A massive opportunity beckons says incoming BCITO Director

A massive opportunity beckons says incoming BCITO Director

Last updated 4 October 2021
Last updated 4 October 2021

Jason Hungerford

A precise set of interlocking transitions are happening for BCITO today.

Most of BCITO’s 400 people and functions will join the Te Pūkenga Work Based Learning (WBL) whānau. On the same milestone day, the six workforce development councils (WDCs) become operational. One of those is the Waihanga Ara Rau Construction and Infrastructure WDC, and BCITO’s qualifications and standard-setting functions and some of the key staff who manage these will transition into Waihanga Ara Rau.

BCITO’s moves are the outcome of nearly two years of planning and decision-making.

“It’s working out incredibly well – but not by coincidence!” said Jason Hungerford last week.

Jason is the current Chief Financial Officer at BCITO who has been appointed Director of the BCITO division within WBL. He will report to Toby Beaglehole, outgoing BCITO chief executive, who becomes inaugural chief executive of WBL, taking over from Fiona Kingsford, who has been Acting CE since August 2021.

“This change (under RoVE) has been on the radar for a couple of years now, and to land it and be inside the tent will be fantastic.”

He’s looking forward to continuing to work with Toby in their respective new roles. “I have huge respect for Toby and what he’s done for BCITO, and we have a great relationship. I think that will be very helpful as we look to get on with the transformation journey at Te Pūkenga.”

Jason said BCITO jumped on board the reforms as soon as they were announced because “ultimately, we want to do all we can to make vocational education better for our learners, our employers and the trades within our sector.

“We know the best way to do this is to be part of the transformation and to be there from the get-go, and be involved in the co-design process. Being involved from the outset ensures that the voices of our industries, learners and employers are strong.”

The last year has been a challenging one for BCITO and for many others, with the added complexities of record peak demand for building and allied tradespeople in the face of a housing crisis, COVID-19 restrictions and closed borders.

“The last 12 months have been a challenge – but a fantastic challenge. Between COVID-19, the Government’s support (Apprenticeship Boost) post-COVID initiated for the sector and trades training, we’ve experienced unprecedented growth and continue to do so.”

The number of BCITO apprentices and trainees has shot up by more than 4,200 over the last eight months alone to a new record of more than 21,000 learners, and BCITO now supports 9,350 employers across the country.

To support and manage this steep growth, BCITO’s team has expanded by more than 100 people to 402 (and recruiting for a further 23) since December 2020. 

Jason believes BCITO has run an excellent change programme and gives a shout-out to the BCITO whānau for their support of the reforms.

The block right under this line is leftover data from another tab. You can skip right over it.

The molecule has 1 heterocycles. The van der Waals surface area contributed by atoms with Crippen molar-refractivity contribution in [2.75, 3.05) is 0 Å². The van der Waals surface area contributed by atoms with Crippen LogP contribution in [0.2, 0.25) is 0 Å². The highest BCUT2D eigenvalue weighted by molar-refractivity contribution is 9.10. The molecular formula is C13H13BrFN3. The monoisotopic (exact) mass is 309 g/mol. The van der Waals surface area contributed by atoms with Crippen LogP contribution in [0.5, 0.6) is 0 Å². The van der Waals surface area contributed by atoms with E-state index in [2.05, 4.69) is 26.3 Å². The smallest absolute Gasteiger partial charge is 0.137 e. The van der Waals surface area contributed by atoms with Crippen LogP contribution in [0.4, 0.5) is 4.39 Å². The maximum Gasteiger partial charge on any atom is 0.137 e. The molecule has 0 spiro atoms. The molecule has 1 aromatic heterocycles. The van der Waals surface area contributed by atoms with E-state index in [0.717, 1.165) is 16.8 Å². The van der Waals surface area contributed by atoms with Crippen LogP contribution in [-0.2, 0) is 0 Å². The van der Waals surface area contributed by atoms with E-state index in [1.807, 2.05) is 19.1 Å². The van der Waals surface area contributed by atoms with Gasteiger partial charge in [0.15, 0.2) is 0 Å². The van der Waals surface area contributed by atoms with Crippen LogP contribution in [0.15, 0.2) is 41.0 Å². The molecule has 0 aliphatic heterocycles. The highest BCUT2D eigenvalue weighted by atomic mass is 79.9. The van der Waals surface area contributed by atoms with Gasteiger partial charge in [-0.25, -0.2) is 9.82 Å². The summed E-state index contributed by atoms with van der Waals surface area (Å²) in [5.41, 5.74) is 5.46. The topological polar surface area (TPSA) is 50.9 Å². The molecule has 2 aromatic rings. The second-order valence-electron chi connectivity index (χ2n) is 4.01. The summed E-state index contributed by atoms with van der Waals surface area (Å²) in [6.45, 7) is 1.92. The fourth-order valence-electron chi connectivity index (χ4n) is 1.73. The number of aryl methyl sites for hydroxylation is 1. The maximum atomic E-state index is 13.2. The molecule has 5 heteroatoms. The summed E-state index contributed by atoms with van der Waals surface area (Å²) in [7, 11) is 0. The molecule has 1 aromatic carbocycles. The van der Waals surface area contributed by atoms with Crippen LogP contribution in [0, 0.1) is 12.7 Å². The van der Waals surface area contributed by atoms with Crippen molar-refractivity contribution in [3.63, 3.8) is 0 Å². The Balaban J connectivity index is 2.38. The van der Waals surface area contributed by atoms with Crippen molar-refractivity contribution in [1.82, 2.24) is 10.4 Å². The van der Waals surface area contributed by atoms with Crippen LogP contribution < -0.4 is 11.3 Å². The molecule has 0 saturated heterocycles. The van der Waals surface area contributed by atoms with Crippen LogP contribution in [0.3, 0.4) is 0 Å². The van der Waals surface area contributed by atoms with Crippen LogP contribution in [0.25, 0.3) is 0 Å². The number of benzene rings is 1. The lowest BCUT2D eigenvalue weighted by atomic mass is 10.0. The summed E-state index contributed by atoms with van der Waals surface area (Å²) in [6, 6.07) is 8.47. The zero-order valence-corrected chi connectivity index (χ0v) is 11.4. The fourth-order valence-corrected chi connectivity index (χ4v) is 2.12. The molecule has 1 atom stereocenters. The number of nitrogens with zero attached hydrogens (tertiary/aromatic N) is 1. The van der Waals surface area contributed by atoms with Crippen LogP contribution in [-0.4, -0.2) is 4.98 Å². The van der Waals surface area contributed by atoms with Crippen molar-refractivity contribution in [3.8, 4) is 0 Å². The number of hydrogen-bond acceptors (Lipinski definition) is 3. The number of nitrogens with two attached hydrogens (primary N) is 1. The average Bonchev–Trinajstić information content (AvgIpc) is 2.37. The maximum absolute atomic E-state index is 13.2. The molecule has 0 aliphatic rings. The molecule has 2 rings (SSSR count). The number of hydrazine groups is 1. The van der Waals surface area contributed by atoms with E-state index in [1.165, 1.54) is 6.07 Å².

“Our people have responded to this change with incredible energy and positivity,” he said. “They’re excited to be involved in shaping the future of vocational education.

“We’ve managed this as a significant project, which it is. So the structured manner of that, and the communications we’ve put out to keep everyone informed along the way, fundamentally brought our people on the journey. This strategy has led to successful outcomes.

“There’s always some uncertainty with change, but we’ve tried to be as proactive as we can, and I think the response to that has been brilliant.”

There are many BCITO initiatives and programmes that Jason is keen to see progress within Te Pūkenga but singles out myBCITO in particular.

“At the start of last year, we had a myBCITO digital platform and toolkit targeted at school students. That very quickly turned into something we could use to communicate with our learners during COVID.

“And now in the space of 12 months we have progressed this into a full digital learning environment that caters not only to our learners but also to employers, allowing them to monitor their apprentices’ progress.”

Jason says he wants to see this valuable tool develop further and is looking forward to collaborating with new colleagues as other TITOs transition into WBL.

“I’m confident that within five years, our learners and employers will have an integrated on-job, on-campus, online system that gives learners more flexibility and accessibility than they’ve ever seen before.

“Importantly, the system will cater better to those traditionally underserved by vocational education – Māori, Pasifika, those with disabilities and also women in the building and construction trades. That’s a really important aspect of the transformation and will help address the critical skills shortages in New Zealand.

 “The RoVE transformation gives us a once-in-a-generation opportunity to ensure that New Zealand has the right skills in the right place at the right time. We will see the benefits of the growth we are experiencing now in the years to come. If we get all of that right, then Aotearoa will be much better off as a result.”

Jason says he and his team are raring to go. “When we’re in Te Pūkenga WBL, the game changes and the opportunities open up. We can’t wait to get underway.”